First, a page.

Special Needs FAQs
What is Early Intervention?
Early Intervention means providing child and family services for children between birth and kindergarten age who have or are at risk of having a disability or other special needs that may affect their development, health, or education.
What are Early Intervention services?
Early Intervention Services are established through both federal and state statutes and focus on two age groups of children with special needs.
Why is Early Intervention important?
More than 20 years of research has demonstrated conclusively that early intervention reaps immediate and long-term benefits for children with disabilities, their families, and society. Research shows the first three years are a critically important time for learning in a child's life. Starting services early improves a child's ability to develop and learn.
Who qualifies for these services?
There are legal eligibility criteria children must meet in order to receive services.
How can I find out if my child is eligible for Early Intervention services?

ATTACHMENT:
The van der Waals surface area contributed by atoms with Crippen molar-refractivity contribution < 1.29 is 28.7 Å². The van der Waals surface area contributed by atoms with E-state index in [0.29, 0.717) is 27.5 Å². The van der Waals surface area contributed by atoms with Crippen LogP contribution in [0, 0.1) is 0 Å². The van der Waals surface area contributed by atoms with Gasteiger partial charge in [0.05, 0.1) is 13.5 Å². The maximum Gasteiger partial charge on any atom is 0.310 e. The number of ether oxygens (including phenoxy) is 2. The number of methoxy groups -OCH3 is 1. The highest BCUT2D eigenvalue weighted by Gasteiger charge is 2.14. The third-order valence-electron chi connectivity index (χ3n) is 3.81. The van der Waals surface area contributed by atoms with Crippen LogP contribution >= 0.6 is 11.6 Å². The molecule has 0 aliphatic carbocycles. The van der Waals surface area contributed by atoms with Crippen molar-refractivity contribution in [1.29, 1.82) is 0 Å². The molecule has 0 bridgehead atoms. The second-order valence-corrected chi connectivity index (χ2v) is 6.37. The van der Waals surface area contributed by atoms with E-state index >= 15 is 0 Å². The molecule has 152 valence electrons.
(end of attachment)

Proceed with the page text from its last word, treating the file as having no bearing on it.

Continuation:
If you or a family member, doctor, or other care provider feels that a child under three (Birth to 3) qualifies under one of the two broad categories of Developmental Delay or Established Conditions, referral can be made to the local Children’s Developmental Services Agency (CDSA) in your community. For additional information, contact the NC Early Intervention Branch at 919.707.5520 or visit www.ncei.org
If a child is three years of age or older, contact your local school district.
Where are services located?
Services can be delivered in child care centers, family child care homes, church programs, Head Start programs, Developmental Day Centers, as well as at home through service providers visiting a child's home or other natural environments (where children without special needs participate).
How are services delivered?
Services are generally delivered to children in two ways:
Many services are free of cost, however some therapeutic service costs are on sliding scale fees based on the parent's income and ability to pay.
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